Retirement accounts get added attention during tax-filing season. That's because you must put money in an individual retirement account no later than the April return-filing deadline to get credit for the prior year. It doesn't matter whether your contribution is to a traditional IRA or a Roth IRA.
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Many taxpayers, however, find that a Roth works best for them. With a Roth account, you won't get an immediate tax break, but you won't pay any tax on your money when you eventually take it out.
The Internal Revenue Service, however, has specific rules on just who can have a Roth IRA and how much money can be contributed each year.
The first Roth IRA eligibility consideration is income. You must earn money to open any IRA. That means, if your only income is from unearned sources, such as investments, you cannot contribute to an IRA. You must get paid wages, a salary, tips, professional fees or bonuses.
And you can't put more money than you make in any IRA. So if your income is only $1,500, then $1,500 is the most you can contribute to a Roth.
There is an exception that allows Roth accounts for nonworking spouses. If you and your spouse file a joint return but one does not work, the employed spouse can open and contribute to a Roth IRA for the unemployed partner.
Generally, the contribution limits for a spousal IRA are the same as for the account held by the working wife or husband. IRS Publication 590, Individual Retirement Arrangements, has complete guidelines on opening a Roth spousal IRA.
However, know that if you make too much money, you're not eligible to open a Roth or to contribute to the account you opened when you were earning less. For a Roth, your earned income -- with some deductions you might have taken, such as for student loan interest, added back in -- must meet certain criteria.
No 2013 Roth if you make more than:
- $188,000 if you're married filing jointly.
- $127,000 if you file as single, head of household or married filing separately and did not live with your spouse during the year.
- $10,000 if you lived with your spouse at any time during the tax year but decide to file separately.
You have until the filing deadline to make contributions to your Roth and have them count toward the prior tax year. If you've already done so for last year and now want to contribute for 2014, this year's income limits are $191,000 for married joint filers; $129,000 for single taxpayers; and $10,000 for married couples filing separately.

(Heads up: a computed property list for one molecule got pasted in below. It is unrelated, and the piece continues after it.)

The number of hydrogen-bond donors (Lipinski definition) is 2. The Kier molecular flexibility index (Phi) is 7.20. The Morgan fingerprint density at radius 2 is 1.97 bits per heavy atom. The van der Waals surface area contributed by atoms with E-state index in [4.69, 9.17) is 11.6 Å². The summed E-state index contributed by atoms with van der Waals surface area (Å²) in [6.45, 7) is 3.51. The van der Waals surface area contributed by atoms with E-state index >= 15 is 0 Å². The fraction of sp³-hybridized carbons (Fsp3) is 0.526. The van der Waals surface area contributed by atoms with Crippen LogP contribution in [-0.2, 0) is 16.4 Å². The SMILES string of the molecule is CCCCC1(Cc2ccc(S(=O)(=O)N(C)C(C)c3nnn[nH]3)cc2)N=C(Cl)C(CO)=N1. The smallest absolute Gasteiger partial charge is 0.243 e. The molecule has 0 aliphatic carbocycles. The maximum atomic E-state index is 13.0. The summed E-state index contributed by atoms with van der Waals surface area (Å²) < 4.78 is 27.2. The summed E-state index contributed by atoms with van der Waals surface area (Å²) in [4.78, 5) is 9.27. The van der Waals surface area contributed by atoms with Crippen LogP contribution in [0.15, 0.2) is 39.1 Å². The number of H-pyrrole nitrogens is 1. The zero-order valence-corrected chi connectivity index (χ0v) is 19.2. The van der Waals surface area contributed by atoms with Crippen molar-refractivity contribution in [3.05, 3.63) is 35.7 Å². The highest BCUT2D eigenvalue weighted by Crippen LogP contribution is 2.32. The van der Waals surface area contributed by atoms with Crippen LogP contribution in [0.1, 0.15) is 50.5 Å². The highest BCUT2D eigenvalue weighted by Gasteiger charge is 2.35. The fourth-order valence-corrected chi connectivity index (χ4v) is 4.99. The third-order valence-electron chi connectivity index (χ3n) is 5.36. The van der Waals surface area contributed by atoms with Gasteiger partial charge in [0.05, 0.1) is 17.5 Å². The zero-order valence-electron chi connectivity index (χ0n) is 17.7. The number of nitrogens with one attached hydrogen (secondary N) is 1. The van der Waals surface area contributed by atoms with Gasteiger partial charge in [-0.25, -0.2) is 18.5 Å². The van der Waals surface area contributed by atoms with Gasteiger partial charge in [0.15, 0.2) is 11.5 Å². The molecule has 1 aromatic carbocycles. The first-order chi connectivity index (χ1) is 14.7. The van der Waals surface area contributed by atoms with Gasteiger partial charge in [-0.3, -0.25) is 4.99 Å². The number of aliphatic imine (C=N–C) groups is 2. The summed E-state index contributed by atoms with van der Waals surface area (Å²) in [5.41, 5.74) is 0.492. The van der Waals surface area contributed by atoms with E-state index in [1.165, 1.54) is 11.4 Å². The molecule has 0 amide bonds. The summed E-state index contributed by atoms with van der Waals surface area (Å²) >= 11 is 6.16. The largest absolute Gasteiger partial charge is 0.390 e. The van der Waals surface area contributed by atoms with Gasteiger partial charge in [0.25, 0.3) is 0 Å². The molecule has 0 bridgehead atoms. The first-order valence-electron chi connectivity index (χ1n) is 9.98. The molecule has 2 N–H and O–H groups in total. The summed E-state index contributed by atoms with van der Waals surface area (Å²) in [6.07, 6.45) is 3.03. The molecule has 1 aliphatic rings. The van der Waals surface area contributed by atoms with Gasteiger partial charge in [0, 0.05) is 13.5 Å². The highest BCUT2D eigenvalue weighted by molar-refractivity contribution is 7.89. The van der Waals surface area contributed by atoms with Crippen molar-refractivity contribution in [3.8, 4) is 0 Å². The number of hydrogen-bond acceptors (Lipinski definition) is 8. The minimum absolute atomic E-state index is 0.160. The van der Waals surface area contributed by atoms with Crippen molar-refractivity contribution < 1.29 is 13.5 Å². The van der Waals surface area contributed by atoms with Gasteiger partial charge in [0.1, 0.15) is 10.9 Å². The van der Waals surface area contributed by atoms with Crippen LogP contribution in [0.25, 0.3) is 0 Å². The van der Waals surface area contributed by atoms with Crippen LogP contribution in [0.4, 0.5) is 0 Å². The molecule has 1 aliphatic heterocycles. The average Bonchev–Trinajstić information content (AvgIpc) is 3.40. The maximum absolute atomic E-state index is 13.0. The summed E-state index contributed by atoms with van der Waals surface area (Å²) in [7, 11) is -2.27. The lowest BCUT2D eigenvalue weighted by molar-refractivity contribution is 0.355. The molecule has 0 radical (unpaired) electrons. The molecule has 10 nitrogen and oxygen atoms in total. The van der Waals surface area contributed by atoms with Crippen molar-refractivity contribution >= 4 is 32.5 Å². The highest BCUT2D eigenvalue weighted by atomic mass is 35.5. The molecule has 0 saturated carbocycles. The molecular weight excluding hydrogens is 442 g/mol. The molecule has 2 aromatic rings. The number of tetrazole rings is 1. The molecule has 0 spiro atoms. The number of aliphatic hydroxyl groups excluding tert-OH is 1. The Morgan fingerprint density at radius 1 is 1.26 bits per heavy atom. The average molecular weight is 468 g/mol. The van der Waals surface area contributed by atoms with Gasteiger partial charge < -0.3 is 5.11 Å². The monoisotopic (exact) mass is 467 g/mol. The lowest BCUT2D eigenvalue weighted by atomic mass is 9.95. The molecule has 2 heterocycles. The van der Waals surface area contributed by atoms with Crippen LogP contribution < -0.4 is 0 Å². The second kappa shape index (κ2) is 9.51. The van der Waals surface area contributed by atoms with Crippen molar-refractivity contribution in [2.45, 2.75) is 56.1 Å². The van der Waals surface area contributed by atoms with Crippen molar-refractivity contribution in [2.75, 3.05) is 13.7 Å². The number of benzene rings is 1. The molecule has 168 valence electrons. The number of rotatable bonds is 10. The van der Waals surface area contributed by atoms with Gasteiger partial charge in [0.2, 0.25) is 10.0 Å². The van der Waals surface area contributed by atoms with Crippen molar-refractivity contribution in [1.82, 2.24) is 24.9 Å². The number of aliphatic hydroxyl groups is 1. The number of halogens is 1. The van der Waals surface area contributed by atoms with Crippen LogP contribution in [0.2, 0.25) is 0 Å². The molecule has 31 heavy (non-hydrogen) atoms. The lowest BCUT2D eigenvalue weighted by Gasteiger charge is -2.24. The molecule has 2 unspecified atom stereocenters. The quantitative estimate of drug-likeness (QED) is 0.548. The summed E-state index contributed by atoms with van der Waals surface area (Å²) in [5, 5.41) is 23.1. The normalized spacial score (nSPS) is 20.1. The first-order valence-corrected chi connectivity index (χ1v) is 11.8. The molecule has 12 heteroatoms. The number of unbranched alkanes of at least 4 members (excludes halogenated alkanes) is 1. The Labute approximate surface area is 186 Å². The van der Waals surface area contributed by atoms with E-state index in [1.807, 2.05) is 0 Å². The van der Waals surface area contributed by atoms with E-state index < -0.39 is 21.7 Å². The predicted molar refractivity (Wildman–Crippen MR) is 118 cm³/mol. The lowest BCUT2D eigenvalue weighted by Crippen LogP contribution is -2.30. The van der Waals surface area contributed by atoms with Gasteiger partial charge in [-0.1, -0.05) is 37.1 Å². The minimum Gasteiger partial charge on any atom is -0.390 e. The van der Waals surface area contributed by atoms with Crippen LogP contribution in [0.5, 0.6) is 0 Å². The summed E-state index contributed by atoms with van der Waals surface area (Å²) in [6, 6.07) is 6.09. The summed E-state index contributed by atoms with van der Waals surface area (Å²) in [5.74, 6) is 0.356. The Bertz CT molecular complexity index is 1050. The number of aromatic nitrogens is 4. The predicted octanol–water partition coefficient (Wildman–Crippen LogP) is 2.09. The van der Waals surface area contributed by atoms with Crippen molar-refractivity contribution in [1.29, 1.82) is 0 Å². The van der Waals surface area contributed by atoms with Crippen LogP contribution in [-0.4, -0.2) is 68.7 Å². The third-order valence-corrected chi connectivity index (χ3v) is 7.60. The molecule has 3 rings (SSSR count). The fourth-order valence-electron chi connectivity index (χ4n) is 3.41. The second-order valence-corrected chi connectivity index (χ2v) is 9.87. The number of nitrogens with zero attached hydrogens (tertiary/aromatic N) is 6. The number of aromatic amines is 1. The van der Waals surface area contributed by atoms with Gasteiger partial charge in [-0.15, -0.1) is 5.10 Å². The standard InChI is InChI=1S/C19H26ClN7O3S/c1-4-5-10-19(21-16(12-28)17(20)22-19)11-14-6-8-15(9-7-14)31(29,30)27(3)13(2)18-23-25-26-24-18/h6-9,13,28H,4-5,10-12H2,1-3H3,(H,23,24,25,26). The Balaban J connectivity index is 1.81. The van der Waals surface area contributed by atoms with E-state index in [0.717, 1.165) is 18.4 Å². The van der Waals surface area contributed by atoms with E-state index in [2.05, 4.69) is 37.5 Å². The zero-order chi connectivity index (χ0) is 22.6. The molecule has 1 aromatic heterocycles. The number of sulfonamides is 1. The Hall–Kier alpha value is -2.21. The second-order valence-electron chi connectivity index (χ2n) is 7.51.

And even if you're not quite at the top of these pay ranges, your Roth contribution could be limited if your modified adjusted gross income falls within certain limits.
Roth limited for income:
- $178,000 to $188,000 for married couples filing jointly in 2013; $181,000 to $191,000 for the 2014 tax year.
- $112,000 to $127,000 for single or head of household taxpayers or married couples filing separately and who did not live with their spouse in 2013; $114,000 to $129,000 for 2014 filings.
- Zero to $10,000 for married couples filing separately who lived together at any time during either the 2013 or 2014 tax year.
You still can add to your Roth in these cases, but not the full allowable amount. Publication 590 contains work sheets and examples to help you determine your reduced Roth IRA contribution amount.
Another Roth IRA income limit ended in 2010. Previously, you could not convert a traditional IRA to a Roth account if you made more than $100,000. Now, regardless of your earnings, you can turn your old retirement account into a Roth.
Such conversions, however, mean you'll owe taxes on any traditional IRA money on which taxes were deferred.
Any taxes due on conversions must be paid by the time you file taxes for the tax year in which the traditional IRA is converted to a Roth.
Finally, one of the more appealing Roth IRA rules is that they do not have an age limit. Whereas traditional IRA contributions are barred for individuals older than 70 1/2, you can be any age and still contribute to a Roth IRA if you're earning money.
And you can leave money in your Roth for as long as you live. The IRS doesn't require minimum distributions from Roths as it does with traditional IRAs.
If you find a Roth is the right IRA for you, you have until the April tax-filing deadline to open one or contribute to your existing account and have it count toward the prior year's limit. After that, the money will be counted as a contribution in the next filing season.
For complete information on Roths and definitions of terms, check out IRS Publication 590, Individual Retirement Arrangements.
Copyright 2014, Bankrate Inc.